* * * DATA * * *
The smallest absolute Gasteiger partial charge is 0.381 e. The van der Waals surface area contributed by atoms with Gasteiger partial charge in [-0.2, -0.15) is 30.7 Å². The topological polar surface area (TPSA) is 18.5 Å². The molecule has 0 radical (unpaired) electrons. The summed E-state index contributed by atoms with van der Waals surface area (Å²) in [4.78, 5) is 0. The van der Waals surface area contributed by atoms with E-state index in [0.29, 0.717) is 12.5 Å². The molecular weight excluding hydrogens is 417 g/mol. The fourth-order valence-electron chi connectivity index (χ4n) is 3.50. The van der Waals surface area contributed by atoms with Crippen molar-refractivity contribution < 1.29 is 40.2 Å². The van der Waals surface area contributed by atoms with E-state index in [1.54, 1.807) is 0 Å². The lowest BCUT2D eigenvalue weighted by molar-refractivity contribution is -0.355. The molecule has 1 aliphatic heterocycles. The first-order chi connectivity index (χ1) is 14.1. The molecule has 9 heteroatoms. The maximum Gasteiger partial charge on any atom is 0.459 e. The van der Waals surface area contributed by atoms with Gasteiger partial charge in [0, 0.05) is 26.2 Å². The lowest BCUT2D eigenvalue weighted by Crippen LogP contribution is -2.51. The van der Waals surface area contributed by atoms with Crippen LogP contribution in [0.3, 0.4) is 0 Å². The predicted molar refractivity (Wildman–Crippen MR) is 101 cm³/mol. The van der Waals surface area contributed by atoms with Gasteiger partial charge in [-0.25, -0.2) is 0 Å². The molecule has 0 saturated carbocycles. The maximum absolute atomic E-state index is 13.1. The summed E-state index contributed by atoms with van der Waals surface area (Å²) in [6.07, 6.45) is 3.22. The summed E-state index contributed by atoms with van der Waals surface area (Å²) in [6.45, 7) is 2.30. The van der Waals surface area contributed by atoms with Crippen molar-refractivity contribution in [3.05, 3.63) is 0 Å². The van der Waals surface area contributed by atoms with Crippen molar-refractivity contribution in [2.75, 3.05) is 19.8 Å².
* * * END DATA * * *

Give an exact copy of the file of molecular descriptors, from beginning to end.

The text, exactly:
The smallest absolute Gasteiger partial charge is 0.381 e. The van der Waals surface area contributed by atoms with Gasteiger partial charge in [-0.2, -0.15) is 30.7 Å². The topological polar surface area (TPSA) is 18.5 Å². The molecule has 0 radical (unpaired) electrons. The summed E-state index contributed by atoms with van der Waals surface area (Å²) in [4.78, 5) is 0. The van der Waals surface area contributed by atoms with E-state index in [0.29, 0.717) is 12.5 Å². The molecular weight excluding hydrogens is 417 g/mol. The fourth-order valence-electron chi connectivity index (χ4n) is 3.50. The van der Waals surface area contributed by atoms with Crippen molar-refractivity contribution < 1.29 is 40.2 Å². The van der Waals surface area contributed by atoms with E-state index in [1.54, 1.807) is 0 Å². The lowest BCUT2D eigenvalue weighted by molar-refractivity contribution is -0.355. The molecule has 1 aliphatic heterocycles. The first-order chi connectivity index (χ1) is 14.1. The molecule has 9 heteroatoms. The maximum Gasteiger partial charge on any atom is 0.459 e. The van der Waals surface area contributed by atoms with Gasteiger partial charge in [0, 0.05) is 26.2 Å². The lowest BCUT2D eigenvalue weighted by Crippen LogP contribution is -2.51. The van der Waals surface area contributed by atoms with Crippen LogP contribution in [0.3, 0.4) is 0 Å². The predicted molar refractivity (Wildman–Crippen MR) is 101 cm³/mol. The van der Waals surface area contributed by atoms with Gasteiger partial charge in [-0.25, -0.2) is 0 Å². The molecule has 0 saturated carbocycles. The maximum absolute atomic E-state index is 13.1. The summed E-state index contributed by atoms with van der Waals surface area (Å²) in [6.07, 6.45) is 3.22. The summed E-state index contributed by atoms with van der Waals surface area (Å²) in [6.45, 7) is 2.30. The van der Waals surface area contributed by atoms with Crippen molar-refractivity contribution in [3.05, 3.63) is 0 Å². The van der Waals surface area contributed by atoms with Crippen molar-refractivity contribution in [2.75, 3.05) is 19.8 Å².